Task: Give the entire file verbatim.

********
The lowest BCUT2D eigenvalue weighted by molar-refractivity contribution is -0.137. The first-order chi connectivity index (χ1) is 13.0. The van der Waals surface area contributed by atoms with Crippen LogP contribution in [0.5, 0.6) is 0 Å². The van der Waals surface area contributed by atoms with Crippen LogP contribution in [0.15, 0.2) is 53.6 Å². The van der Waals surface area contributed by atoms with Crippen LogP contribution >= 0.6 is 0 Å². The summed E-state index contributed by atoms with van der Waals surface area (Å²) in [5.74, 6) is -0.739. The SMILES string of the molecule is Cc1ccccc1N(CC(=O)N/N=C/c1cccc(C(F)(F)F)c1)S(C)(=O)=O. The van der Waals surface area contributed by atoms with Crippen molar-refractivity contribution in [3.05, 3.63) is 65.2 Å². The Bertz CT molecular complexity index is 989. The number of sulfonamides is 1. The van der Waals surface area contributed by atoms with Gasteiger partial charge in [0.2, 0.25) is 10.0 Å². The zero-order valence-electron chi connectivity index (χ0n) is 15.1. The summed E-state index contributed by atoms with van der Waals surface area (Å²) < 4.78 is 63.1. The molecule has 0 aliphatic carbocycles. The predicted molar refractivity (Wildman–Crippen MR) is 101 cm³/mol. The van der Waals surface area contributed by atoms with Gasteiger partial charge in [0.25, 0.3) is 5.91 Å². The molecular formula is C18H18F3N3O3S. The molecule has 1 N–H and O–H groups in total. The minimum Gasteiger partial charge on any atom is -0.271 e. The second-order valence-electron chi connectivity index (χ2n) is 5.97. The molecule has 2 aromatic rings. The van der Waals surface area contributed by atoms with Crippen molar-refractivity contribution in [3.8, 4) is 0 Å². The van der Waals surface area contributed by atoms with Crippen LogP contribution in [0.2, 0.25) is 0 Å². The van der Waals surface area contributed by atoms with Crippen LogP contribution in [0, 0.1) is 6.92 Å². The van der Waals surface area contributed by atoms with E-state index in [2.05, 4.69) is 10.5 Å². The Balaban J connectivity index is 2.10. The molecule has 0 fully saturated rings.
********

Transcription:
The lowest BCUT2D eigenvalue weighted by molar-refractivity contribution is -0.137. The first-order chi connectivity index (χ1) is 13.0. The van der Waals surface area contributed by atoms with Crippen LogP contribution in [0.5, 0.6) is 0 Å². The van der Waals surface area contributed by atoms with Crippen LogP contribution in [0.15, 0.2) is 53.6 Å². The van der Waals surface area contributed by atoms with Crippen LogP contribution >= 0.6 is 0 Å². The summed E-state index contributed by atoms with van der Waals surface area (Å²) in [5.74, 6) is -0.739. The SMILES string of the molecule is Cc1ccccc1N(CC(=O)N/N=C/c1cccc(C(F)(F)F)c1)S(C)(=O)=O. The van der Waals surface area contributed by atoms with Crippen molar-refractivity contribution in [3.05, 3.63) is 65.2 Å². The Bertz CT molecular complexity index is 989. The number of sulfonamides is 1. The van der Waals surface area contributed by atoms with Gasteiger partial charge in [0.2, 0.25) is 10.0 Å². The zero-order valence-electron chi connectivity index (χ0n) is 15.1. The summed E-state index contributed by atoms with van der Waals surface area (Å²) < 4.78 is 63.1. The molecule has 0 aliphatic carbocycles. The predicted molar refractivity (Wildman–Crippen MR) is 101 cm³/mol. The van der Waals surface area contributed by atoms with Gasteiger partial charge in [0.25, 0.3) is 5.91 Å². The molecular formula is C18H18F3N3O3S. The molecule has 1 N–H and O–H groups in total. The minimum Gasteiger partial charge on any atom is -0.271 e. The second-order valence-electron chi connectivity index (χ2n) is 5.97. The molecule has 2 aromatic rings. The van der Waals surface area contributed by atoms with Crippen molar-refractivity contribution in [3.8, 4) is 0 Å². The van der Waals surface area contributed by atoms with Crippen LogP contribution in [0.2, 0.25) is 0 Å². The van der Waals surface area contributed by atoms with Crippen LogP contribution in [0, 0.1) is 6.92 Å². The van der Waals surface area contributed by atoms with E-state index in [2.05, 4.69) is 10.5 Å². The Balaban J connectivity index is 2.10. The molecule has 0 fully saturated rings.